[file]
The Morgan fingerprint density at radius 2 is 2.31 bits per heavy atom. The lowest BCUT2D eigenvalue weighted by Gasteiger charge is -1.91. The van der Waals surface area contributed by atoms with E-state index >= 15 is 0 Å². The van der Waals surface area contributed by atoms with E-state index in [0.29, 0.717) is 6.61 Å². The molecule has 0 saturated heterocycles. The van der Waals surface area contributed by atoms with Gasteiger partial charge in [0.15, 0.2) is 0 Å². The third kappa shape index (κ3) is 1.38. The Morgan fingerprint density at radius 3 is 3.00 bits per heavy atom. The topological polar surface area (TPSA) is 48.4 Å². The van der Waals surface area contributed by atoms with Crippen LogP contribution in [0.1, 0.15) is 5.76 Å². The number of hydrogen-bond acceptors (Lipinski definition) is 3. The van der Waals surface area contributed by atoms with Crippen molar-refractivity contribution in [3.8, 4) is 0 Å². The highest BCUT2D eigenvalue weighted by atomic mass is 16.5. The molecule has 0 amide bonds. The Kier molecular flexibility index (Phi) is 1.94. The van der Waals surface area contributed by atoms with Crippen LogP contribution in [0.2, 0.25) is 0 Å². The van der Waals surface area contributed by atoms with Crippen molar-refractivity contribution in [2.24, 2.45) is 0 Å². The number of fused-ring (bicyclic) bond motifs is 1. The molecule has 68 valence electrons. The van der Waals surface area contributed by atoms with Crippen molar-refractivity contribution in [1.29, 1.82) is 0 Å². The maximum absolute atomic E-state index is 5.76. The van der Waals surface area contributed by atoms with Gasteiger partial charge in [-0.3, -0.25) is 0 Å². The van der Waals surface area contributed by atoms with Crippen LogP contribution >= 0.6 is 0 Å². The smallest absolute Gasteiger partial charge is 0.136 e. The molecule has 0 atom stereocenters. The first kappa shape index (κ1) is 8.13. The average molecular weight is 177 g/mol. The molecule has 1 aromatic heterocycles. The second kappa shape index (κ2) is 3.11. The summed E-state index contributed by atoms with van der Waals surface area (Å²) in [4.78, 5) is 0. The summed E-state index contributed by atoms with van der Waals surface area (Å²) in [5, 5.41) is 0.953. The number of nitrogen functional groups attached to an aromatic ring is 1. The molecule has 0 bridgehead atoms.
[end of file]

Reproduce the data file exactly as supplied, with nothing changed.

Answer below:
The Morgan fingerprint density at radius 2 is 2.31 bits per heavy atom. The lowest BCUT2D eigenvalue weighted by Gasteiger charge is -1.91. The van der Waals surface area contributed by atoms with E-state index >= 15 is 0 Å². The van der Waals surface area contributed by atoms with E-state index in [0.29, 0.717) is 6.61 Å². The molecule has 0 saturated heterocycles. The van der Waals surface area contributed by atoms with Gasteiger partial charge in [0.15, 0.2) is 0 Å². The third kappa shape index (κ3) is 1.38. The Morgan fingerprint density at radius 3 is 3.00 bits per heavy atom. The topological polar surface area (TPSA) is 48.4 Å². The van der Waals surface area contributed by atoms with Crippen LogP contribution in [0.1, 0.15) is 5.76 Å². The number of hydrogen-bond acceptors (Lipinski definition) is 3. The van der Waals surface area contributed by atoms with Crippen molar-refractivity contribution in [3.8, 4) is 0 Å². The highest BCUT2D eigenvalue weighted by atomic mass is 16.5. The molecule has 0 amide bonds. The Kier molecular flexibility index (Phi) is 1.94. The van der Waals surface area contributed by atoms with Crippen LogP contribution in [0.2, 0.25) is 0 Å². The van der Waals surface area contributed by atoms with Crippen molar-refractivity contribution in [2.24, 2.45) is 0 Å². The number of fused-ring (bicyclic) bond motifs is 1. The molecule has 68 valence electrons. The van der Waals surface area contributed by atoms with Crippen molar-refractivity contribution in [1.29, 1.82) is 0 Å². The maximum absolute atomic E-state index is 5.76. The van der Waals surface area contributed by atoms with Gasteiger partial charge in [-0.3, -0.25) is 0 Å². The van der Waals surface area contributed by atoms with Crippen LogP contribution >= 0.6 is 0 Å². The smallest absolute Gasteiger partial charge is 0.136 e. The molecule has 0 atom stereocenters. The first kappa shape index (κ1) is 8.13. The average molecular weight is 177 g/mol. The molecule has 1 aromatic heterocycles. The second kappa shape index (κ2) is 3.11. The summed E-state index contributed by atoms with van der Waals surface area (Å²) in [4.78, 5) is 0. The summed E-state index contributed by atoms with van der Waals surface area (Å²) in [5, 5.41) is 0.953. The number of nitrogen functional groups attached to an aromatic ring is 1. The molecule has 0 bridgehead atoms.